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Rogers is eager for Slaughtneil to waltz off with All-Ireland Club crown

By Declan Bogue

For many Gaelic footballers, winter is the time for letting yourself go - unless you are a Slaughtneil man of course.

And in the most extreme example, Brendan Rogers - Slaughtneil's hurling full-forward and football full-back - spent the couple of weeks he did get off competing in Scór, winning medals for Irish dancing.

"That is downtime," the Queen's student chuckled. "The Scór is something I probably didn't need at this time of the year, but when your auntie asks you to do something, you do it.

"I've about 13 All-Ireland and four Worlds (titles) and couldn't tell you how many Ulsters."

So, Rogers has All-Ireland medals in dancing and in the Inter-pros with Ulster. Now he is targeting the Andy Merrigan Cup this Friday when Slaughtneil meet Dr Crokes in the All-Ireland Club final at Croke Park.

He reaches for a wonderful Ulster-Scots term to describe how Slaughtneil have come back from an All-Ireland final defeat to Corofin in 2015.

"We are a thran bunch, as the reputation proceeds," he said.

"I see that as a positive as that means you care. It's a traditional thing, you want to present yourself the best way possible and getting beat wasn't ideal.

"The old analogy of a fight, if you get beat then you want a rematch. That's the mentality around Slaughtneil all the time."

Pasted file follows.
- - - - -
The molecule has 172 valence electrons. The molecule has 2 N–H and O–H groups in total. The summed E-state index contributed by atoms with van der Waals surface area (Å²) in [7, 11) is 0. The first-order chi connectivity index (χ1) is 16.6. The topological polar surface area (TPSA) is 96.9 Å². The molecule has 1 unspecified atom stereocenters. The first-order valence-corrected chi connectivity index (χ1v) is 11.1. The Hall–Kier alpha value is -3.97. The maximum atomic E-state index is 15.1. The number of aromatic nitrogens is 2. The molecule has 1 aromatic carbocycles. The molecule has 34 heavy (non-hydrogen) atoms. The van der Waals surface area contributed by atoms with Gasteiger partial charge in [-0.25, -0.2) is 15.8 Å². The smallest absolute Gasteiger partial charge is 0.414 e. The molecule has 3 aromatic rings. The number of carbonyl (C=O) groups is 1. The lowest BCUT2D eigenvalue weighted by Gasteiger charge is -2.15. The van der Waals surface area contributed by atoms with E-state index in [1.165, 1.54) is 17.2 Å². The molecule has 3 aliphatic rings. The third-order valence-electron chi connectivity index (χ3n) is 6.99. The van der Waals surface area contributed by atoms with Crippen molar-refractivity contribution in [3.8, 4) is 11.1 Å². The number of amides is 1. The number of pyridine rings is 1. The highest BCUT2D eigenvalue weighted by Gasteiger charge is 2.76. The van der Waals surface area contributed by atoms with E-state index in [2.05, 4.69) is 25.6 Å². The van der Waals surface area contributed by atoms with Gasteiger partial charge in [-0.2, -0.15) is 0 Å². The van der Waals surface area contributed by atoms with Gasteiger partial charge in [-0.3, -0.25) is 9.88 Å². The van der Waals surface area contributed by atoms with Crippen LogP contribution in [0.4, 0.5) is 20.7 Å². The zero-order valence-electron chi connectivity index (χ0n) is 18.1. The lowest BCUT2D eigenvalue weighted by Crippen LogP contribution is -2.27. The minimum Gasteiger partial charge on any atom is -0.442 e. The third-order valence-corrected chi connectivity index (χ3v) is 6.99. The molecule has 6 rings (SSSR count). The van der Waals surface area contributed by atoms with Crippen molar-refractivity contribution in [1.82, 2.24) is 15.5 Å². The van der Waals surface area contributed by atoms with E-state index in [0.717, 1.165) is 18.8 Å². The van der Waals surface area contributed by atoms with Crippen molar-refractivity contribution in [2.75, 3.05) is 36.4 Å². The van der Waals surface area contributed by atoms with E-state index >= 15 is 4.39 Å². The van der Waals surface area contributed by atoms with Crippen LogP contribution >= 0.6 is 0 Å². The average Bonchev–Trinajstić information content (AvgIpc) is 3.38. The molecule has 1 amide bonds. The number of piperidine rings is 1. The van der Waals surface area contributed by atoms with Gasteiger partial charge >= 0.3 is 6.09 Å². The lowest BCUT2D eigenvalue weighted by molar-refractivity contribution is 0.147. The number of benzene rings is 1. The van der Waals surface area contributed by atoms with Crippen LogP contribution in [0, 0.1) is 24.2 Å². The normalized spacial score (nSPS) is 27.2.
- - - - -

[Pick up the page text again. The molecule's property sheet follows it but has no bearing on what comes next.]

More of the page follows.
The 2015 run with Slaughtneil brought him major attention. Marking Kieran Donaghy out of the game on TV will do that.

Brian McIver brought him into the Derry squad and he completely bypassed a county under-age career. Within months, he was McIver's pick to man-mark Donegal's Michael Murphy in Championship football.

A bright and engaging, if slightly bashful, conversationalist, Rogers believes that no game taught him as much about football as that defeat to Corofin.

"I remember the final whistle and how disappointing it was," he recalled. "Coming back to the club that night, it was like a wake, I didn't want to talk.

"I was thinking back on that game and it makes me think about how to approach a game, manage myself and it has maybe made me a better player."

There is evidence of that in the fact that in the nine Championship matches they have played through Derry, Ulster and the All-Ireland series, they have enjoyed nine clean sheets.

"It's great. You'd go into the changing room and mention the clean sheet and the rest of them wouldn't be long in telling you they scored one on Tuesday night!" laughed Rogers.

"It's all good fun and you are never too long before being brought back down to earth. That's what makes you appreciate a clean sheet more."

The architect of the defence, and of the journey Slaughtneil have made as a footballing force, is Mickey Moran. Rogers admits nobody has exerted more influence on him as a player.

"It is amazing what he and his team bring," he said. "His knowledge is outstanding and you could listen to him all day about how a player or how a team plays.

"He leaves it short and sweet and it sticks in the head. It doesn't matter what age you are, or who you are - if he believes in you, then that's it."

Belfast Telegraph


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